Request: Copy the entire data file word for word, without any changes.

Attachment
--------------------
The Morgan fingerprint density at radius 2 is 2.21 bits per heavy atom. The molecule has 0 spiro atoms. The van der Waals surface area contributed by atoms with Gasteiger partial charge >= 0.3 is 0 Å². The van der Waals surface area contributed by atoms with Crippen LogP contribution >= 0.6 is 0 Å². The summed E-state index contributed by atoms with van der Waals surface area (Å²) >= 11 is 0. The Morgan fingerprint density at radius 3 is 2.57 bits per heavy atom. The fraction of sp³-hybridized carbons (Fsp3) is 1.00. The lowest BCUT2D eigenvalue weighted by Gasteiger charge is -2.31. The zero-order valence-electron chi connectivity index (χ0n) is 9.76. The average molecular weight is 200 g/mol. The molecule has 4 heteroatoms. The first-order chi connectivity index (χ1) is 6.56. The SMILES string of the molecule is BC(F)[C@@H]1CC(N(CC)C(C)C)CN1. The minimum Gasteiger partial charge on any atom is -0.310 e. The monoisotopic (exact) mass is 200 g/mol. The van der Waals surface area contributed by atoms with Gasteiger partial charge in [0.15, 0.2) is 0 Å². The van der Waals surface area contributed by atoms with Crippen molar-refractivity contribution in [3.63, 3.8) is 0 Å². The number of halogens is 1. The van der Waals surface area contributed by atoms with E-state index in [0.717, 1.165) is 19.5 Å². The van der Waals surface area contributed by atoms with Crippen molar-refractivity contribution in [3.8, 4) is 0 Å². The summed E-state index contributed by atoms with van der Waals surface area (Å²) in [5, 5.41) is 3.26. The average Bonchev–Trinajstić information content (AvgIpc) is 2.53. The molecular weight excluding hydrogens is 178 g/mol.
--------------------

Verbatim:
The Morgan fingerprint density at radius 2 is 2.21 bits per heavy atom. The molecule has 0 spiro atoms. The van der Waals surface area contributed by atoms with Gasteiger partial charge >= 0.3 is 0 Å². The van der Waals surface area contributed by atoms with Crippen LogP contribution >= 0.6 is 0 Å². The summed E-state index contributed by atoms with van der Waals surface area (Å²) >= 11 is 0. The Morgan fingerprint density at radius 3 is 2.57 bits per heavy atom. The fraction of sp³-hybridized carbons (Fsp3) is 1.00. The lowest BCUT2D eigenvalue weighted by Gasteiger charge is -2.31. The zero-order valence-electron chi connectivity index (χ0n) is 9.76. The average molecular weight is 200 g/mol. The molecule has 4 heteroatoms. The first-order chi connectivity index (χ1) is 6.56. The SMILES string of the molecule is BC(F)[C@@H]1CC(N(CC)C(C)C)CN1. The minimum Gasteiger partial charge on any atom is -0.310 e. The monoisotopic (exact) mass is 200 g/mol. The van der Waals surface area contributed by atoms with Gasteiger partial charge in [0.15, 0.2) is 0 Å². The van der Waals surface area contributed by atoms with Crippen molar-refractivity contribution in [3.63, 3.8) is 0 Å². The number of halogens is 1. The van der Waals surface area contributed by atoms with E-state index in [0.717, 1.165) is 19.5 Å². The van der Waals surface area contributed by atoms with Crippen molar-refractivity contribution in [3.8, 4) is 0 Å². The summed E-state index contributed by atoms with van der Waals surface area (Å²) in [5, 5.41) is 3.26. The average Bonchev–Trinajstić information content (AvgIpc) is 2.53. The molecular weight excluding hydrogens is 178 g/mol.